Last year, 2012, marked the 30th Anniversary of my graduation from music college (Berklee College of Music). It is a period in my life that I hold dear to my heart. I was young, single and LOVING the life in the city of Boston. Oh, and Berklee was fun too! LOL! It is also a time when much of what we use now in the world of music hasn't been developed yet. There was no MIDI back in 1982. Although there were computers, one needed a degree in "computer language" in order to effectively use them; computers were not available to the masses back in 1982 as they are now. With regards to electronic music, everything available to the masses was analog (including synthesizers) and I simply do not remember hearing the word "digital" back then. (But then again, I sometimes don't remember my own name. LOL!) I say all of this because I grew up composing music by using "Pencil to Manuscript Paper". Although I could be wrong, notation software was not invented then (for those crude computers).
Now, I KNOW that I am not alone with this type of history. Some of you around my age or older (and I say that with respect) learned composition the same way, using "Pencil to Manuscript Paper". However most of you, despite age and experience, seem to be using notation software as part of your process in composing music. To this I say, "Wow! I guess I'm behind the times!" LOL!
Now, I've owned notation software since around 1991/1992. I still have the original disks to Finale 1998 neatly tucked away in my studio closet (along with dozens of other now-outdated software programs). Actually, I owned another notation program purchased around 1991/1992, but I don't remember the name of that particular program. (I think it was called "Music Printer Plus", but I could be wrong.) Because I hold memories of being frustrated in using these earlier notation programs, because I hold memories of wanting to pull my hair out in trying to get them to reliably work without crashing my now-ancient computer, I've been reluctant to fully learn and use them now that they've been refined and made more dependable. I still use the old "Pencil to Manuscript Paper" method when composing the more "serious" (orchestral) projects. This is not to say that I down own or use notation software today! Since 1998, I own many upgrades & updates to MakeMusic's Finale program. I use to it create blank (and "reduced") band and orchestra staff paper. LOL! AND, I utilized a plug-in found in Finale 2011 as a compositional aide in creating instant "variations" (inversion, retrograde, etc.) of a melodic theme that I used in my last piece. But do I use a notation program as an the main process of composing music? No. It just seems all too awkward for me.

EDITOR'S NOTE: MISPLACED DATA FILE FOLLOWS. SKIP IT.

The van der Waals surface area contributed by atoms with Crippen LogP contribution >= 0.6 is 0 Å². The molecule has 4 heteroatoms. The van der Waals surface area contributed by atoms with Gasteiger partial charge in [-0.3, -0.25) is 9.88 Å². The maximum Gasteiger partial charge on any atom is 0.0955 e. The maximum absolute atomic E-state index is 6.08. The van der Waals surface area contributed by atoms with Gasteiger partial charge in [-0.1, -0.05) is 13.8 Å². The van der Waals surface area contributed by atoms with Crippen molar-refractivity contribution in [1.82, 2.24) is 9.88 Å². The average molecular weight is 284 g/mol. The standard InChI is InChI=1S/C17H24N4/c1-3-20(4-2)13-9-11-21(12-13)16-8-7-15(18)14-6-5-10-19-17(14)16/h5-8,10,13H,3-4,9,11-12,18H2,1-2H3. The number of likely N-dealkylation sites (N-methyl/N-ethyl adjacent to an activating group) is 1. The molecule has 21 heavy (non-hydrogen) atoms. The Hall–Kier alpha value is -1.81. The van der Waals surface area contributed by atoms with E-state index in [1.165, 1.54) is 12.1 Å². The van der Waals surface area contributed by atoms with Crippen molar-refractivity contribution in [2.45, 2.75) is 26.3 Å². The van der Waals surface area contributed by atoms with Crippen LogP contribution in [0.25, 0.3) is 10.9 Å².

When I take the time to sit down and actually compose music (which has been rare these past few years), that pencil goes right to manuscript paper. It's a tedious process but it still works well for me. I use a LOT of "short-hand", of course, which makes the process go by a bit more quickly. But seeing those notes on paper actually helps me develop the piece. Being able to actually touch the paper also seems helpful, too. When I'm in the later stages of writing the piece, I like being able to refer back to "page 5" when I'm on "page 25" of the score to explore varying an already stated orchestral idea. Using "Pencil to Manuscript" paper generally helps me explore NEW ideas rather than the "same old, same old" that I often find myself using over and over again, especially when I compose off the top of my head (without the use of manuscript paper). For example, I'm able to explore "different" harmonic voicings and chord structures this way. I'm also able to SEE areas within a score where some kind of contrapuntal movement can be used to help further develop the piece. For me, I liken the blank manuscript paper to a blank canvass for the artistic painter. "A dab of blue here and a dab of yellow there" for the painter translates into "a melodic pattern using these instruments here while using this harmonic structure using another set of instruments there". The visual found in the blank manuscript paper ultimately seems to help me create the sound that will be heard by the listener.
I can't see how using a notation software program can be helpful for me as I go through the process of composing music. Whenever I do use the notation program, it's used at the very end of the "creative process" so that I can create the score and instrumental parts that will ultimately be read by other musicians. Yet, it is obvious for many of YOU that the notation program is not only your main way of composing music, but that it has become an important part of YOUR creative process too. I guess that at some point I want to explore this process.
Please, share how using the notation program has become an important part of YOUR creative process. How do you use it when writing music? Or, do you use the old "Pencil to Manuscript Paper" as I do??
Respectfully. . .